With the internet, it’s almost impossible to keep anything down. Someone will find it. I put The Golden Hour EP up on Bandcamp and within 12 hours it was on music sharing sites and file sharing sites. As of right now, I believe it’s number 8 in terms of popularity in the ‘synth pop’ genre on Bandcamp. A few blogs have also found it and given it some promotion as well. All of this happened with me just hitting upload on the computer.

In terms of active promotion, I send out several emails, letters, and CDs a day to various blogs and magazines to get some exposure. It can be exhausting, but that’s part of the fun. I’m sure having a label or publicist would take a lot of that weight off, which would be nice.

Who in music today do you most admire most and why?

Pretty much anyone willing to take a chance and do something different. Listening to mainstream pop radio physically makes me ill. I start sweating and I can’t concentrate. I believe it’s the production techniques used today. Everything gets hyper-compressed and tuned to “perfection” that it sounds unreal. Believe me, I am a perfectionist and appreciate music that has been cared for and produced well, but this mainstream pop is something else.

There are some really great bands, artists, and labels doing some incredible stuff now and doing it in a sustainable way. As far as bands go, I really love The Radio Dept., M83, Wild Nothing, DNTEL, and The Soft Moon. Labels like Captured Tracks and Ghostly International are incredible and seem to be run by individuals looking to create and keep an aesthetic about them that I really appreciate. Paper Bag in Canada here has some great bands and appear to be growing constantly with an incredible and diverse roster. The A Different Drum label/distro is doing some really cool things with subscription and short-run releases while also keeping some great synthpop alive.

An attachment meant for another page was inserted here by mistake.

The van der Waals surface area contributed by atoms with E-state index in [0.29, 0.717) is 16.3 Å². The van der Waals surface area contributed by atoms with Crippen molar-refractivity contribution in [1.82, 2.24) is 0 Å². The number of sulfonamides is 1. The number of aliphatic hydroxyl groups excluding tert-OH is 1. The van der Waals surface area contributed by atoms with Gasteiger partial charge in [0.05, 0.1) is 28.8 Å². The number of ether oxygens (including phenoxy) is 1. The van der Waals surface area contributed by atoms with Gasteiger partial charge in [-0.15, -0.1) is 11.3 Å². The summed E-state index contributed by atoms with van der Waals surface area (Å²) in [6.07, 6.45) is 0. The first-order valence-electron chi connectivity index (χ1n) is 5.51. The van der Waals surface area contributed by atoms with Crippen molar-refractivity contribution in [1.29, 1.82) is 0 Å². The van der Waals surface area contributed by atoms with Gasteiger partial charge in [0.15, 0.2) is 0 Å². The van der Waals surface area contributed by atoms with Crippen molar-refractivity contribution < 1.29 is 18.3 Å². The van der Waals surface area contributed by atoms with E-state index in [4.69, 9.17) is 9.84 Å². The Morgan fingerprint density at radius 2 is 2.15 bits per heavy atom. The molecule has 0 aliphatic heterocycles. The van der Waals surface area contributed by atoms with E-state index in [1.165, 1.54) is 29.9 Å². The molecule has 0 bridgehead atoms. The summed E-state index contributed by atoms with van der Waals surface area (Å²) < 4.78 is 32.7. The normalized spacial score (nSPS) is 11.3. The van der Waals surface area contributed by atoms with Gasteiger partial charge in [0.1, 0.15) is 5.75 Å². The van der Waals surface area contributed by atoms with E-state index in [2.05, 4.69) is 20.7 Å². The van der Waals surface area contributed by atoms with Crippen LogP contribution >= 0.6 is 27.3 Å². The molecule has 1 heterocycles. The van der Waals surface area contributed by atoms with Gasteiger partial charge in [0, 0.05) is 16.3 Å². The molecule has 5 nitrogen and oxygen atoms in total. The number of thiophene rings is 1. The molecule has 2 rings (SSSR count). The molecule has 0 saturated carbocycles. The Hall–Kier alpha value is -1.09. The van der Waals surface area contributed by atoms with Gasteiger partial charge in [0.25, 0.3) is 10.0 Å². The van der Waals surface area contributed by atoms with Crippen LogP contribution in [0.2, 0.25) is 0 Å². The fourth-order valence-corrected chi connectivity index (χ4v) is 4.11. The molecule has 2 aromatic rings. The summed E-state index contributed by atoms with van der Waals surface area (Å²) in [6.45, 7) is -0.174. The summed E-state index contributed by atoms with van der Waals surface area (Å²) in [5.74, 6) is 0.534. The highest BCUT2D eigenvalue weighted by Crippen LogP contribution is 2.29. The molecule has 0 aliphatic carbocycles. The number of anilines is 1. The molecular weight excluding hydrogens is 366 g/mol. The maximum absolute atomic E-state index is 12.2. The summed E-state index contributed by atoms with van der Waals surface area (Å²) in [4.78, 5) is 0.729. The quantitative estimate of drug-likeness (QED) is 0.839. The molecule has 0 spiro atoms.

Do you have any advice for independent musicians who may feel disillusioned or discouraged at times?

I can understand that it is hard to feel that you as an artist can make a difference. I believe that’s what we as independent musicians want, and I’m not speaking out of turn here? My advice is to do exactly what you as an artist or band want to do and then push it as hard as possible. Someone will find it, and someone will like it. You can make a difference. In doing exactly what you want, regardless of what some people thing, you’ll be able to sleep better, play better, and write better music.

If I wake up and I see one tweet or note on a site that someone has shared a link to my record saying something like “incredible record, check it out”, that makes my day. I reached somebody, and my music did something for that individual.

How can music fans keep tabs on Ocean City Defender?

I’ve got spots all over the internet. My main site for news, etc. is; Twitter is @OCDefender; Facebook is; and my Bandcamp is where I’ve released the EP

I intend to bring my music on tour to the music fans as soon as possible.